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johnon.com  Competitive Web & SEO
August 13th, 2009 by john andrews

Palm on Pal Pre Privacy: We’re Just as Slimy as the Rest of our Industry

It seems Palm has decided that they are OK with being slimy about undisclosed privacy and user tracking. Give a chance to comment on the recent expose about detailed user tracking buried inside the Palm Pre, they tell us (paraphrasing) “everybody does it” and “we’re happy our users trust us”.

MobileCrunch re-highlighted this news from a CNET article, but goes easy on Palm, while exposing how they track users location, what applications they have been using, what applications they have installed on the Pre (including those not authorized by Palm), and other personal data unique to the user’s Palm Pre. If you read the article literally, it is almost as if they had been threatened by Palm and were treading lightly.. exposing but being careful to not openly suggest the Palm Pre was a privacy-invading abuse of consumers.

The Economist wrote about cell phone tracking, and location-based services do indeed need to report back location in order to deliver maps, directions, etc. But they don’t need to report back all that other personal data that Palm is collecting from Palm Pre users.  According to the MobileCrunch article:

When it comes to location tracking and device activity, you must alert the user and specifically request permission. If you don’t, you are spying, plain and simple. Regardless of what Palm is doing with this data, the user needs to be completely aware that it is being sent.

Palm seems to disagree. See this excerpt from Palm response (emphasis added):

Our privacy policy is like many policies in the industry and includes very detailed language about potential scenarios in which we might use a customer’s information, all toward a goal of offering a great user experience. For instance, when location based services are used, we collect their information to give them relevant local results in Google Maps. We appreciate the trust that users give us with their information, and have no intention to violate that trust.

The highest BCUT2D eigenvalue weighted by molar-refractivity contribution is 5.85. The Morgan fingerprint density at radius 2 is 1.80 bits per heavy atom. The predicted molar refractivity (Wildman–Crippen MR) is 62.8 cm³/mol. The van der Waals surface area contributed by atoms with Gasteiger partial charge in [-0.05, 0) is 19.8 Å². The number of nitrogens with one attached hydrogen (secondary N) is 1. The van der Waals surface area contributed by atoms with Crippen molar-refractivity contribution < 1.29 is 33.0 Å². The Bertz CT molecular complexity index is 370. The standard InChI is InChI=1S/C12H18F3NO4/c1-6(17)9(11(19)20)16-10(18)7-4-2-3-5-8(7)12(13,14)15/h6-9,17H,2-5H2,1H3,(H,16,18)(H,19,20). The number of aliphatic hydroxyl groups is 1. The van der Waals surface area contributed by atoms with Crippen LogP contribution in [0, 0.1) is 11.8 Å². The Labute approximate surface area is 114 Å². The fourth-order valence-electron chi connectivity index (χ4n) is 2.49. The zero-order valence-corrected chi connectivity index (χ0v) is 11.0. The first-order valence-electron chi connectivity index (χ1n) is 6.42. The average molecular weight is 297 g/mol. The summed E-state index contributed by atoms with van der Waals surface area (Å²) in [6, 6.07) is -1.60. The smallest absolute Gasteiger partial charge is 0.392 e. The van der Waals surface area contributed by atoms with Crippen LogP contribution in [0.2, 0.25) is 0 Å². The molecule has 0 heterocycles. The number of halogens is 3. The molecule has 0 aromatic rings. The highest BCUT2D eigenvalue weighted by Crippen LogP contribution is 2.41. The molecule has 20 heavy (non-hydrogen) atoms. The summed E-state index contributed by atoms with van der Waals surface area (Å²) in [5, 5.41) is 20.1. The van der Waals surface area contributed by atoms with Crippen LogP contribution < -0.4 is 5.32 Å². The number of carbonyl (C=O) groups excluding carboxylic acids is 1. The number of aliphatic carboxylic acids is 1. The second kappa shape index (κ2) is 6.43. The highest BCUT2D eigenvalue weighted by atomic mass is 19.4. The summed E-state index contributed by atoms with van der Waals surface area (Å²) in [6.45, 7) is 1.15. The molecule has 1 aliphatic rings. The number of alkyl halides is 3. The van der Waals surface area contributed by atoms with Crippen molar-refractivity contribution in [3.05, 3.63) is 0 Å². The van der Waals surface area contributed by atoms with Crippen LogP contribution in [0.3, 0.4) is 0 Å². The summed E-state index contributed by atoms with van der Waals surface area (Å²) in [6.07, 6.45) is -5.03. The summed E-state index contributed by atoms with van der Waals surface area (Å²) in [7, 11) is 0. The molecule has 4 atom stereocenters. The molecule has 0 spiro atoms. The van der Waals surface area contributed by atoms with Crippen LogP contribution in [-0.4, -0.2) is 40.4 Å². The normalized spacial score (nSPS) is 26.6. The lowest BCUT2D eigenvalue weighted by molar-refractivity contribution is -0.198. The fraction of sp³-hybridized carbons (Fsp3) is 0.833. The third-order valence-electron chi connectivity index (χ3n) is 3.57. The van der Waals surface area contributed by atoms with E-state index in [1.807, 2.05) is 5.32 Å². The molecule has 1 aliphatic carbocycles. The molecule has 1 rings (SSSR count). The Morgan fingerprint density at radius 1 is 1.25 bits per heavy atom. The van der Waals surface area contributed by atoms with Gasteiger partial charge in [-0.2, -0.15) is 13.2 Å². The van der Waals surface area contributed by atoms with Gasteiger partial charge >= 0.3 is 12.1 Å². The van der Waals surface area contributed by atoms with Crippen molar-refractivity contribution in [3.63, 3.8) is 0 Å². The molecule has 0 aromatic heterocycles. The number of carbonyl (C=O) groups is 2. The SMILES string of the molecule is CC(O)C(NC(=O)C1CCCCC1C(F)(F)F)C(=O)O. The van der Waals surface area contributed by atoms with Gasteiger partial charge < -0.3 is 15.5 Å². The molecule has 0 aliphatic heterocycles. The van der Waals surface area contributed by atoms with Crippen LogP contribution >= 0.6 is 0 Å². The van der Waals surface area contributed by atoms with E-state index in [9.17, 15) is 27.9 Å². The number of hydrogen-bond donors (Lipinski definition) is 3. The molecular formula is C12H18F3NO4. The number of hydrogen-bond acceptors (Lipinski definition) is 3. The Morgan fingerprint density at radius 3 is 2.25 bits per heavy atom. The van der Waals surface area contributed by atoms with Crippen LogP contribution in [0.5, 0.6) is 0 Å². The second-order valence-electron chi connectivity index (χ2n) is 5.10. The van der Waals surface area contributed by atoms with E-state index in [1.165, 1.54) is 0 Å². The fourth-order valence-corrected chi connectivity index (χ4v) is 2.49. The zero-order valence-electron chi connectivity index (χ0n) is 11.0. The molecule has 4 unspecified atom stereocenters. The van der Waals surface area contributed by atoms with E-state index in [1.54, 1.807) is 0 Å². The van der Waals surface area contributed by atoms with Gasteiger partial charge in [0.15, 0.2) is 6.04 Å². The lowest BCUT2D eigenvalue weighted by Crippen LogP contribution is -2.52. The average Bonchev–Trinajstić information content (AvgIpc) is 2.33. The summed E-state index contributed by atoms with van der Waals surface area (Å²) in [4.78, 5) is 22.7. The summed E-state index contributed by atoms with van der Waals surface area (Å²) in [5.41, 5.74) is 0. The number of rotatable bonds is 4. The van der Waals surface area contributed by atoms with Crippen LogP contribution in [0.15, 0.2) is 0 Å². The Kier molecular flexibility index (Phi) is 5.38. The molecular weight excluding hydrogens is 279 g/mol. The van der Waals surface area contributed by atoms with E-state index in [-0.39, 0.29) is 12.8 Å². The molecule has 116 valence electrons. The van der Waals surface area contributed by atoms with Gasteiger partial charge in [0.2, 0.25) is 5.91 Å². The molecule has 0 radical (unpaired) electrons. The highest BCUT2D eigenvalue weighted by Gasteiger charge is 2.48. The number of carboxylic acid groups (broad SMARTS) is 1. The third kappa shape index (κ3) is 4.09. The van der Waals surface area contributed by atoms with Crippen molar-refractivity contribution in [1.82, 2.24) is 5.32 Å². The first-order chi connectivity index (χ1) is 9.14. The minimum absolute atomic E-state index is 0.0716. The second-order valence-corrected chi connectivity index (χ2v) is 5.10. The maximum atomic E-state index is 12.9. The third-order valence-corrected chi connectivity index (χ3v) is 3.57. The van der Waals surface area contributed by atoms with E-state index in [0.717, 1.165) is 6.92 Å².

They have no intention to violate your trust! How re-assuring, no? How about if a vendor asked you for your social security number and mother’s maiden name, and assured you they had no intention of violating your trust?

I have a follow up question for Palm. One day, when a Junior Marketing Executive at Palm gets a brilliant idea to exploit some of that juicy data, will Palm notify me of their new intent to violate my trust? I know they don’t have to, that’s the whole point.

Believe it or not, they’ve got that covered in the Privacy Policy as well. The default is that they can do whatever they want under that elastic justification “to enhance your device experience“. The lawyers make it sound less abusive by adding “For changes that are materially less restrictive or protective of your personal information than the privacy policy in place at the time of collection, we will seek your consent before implementing any such change.” Hard to imagine a case where they make an open, elastic data use agreement more restrictive, if that is even possible.

Scrutinize the Palm Pre Privacy Policy here, but be careful because Palm lawyers are just as clever as the rest of the lawyers in this industry: “We reserve the right to change our privacy policy. Please check our website periodically for changes…

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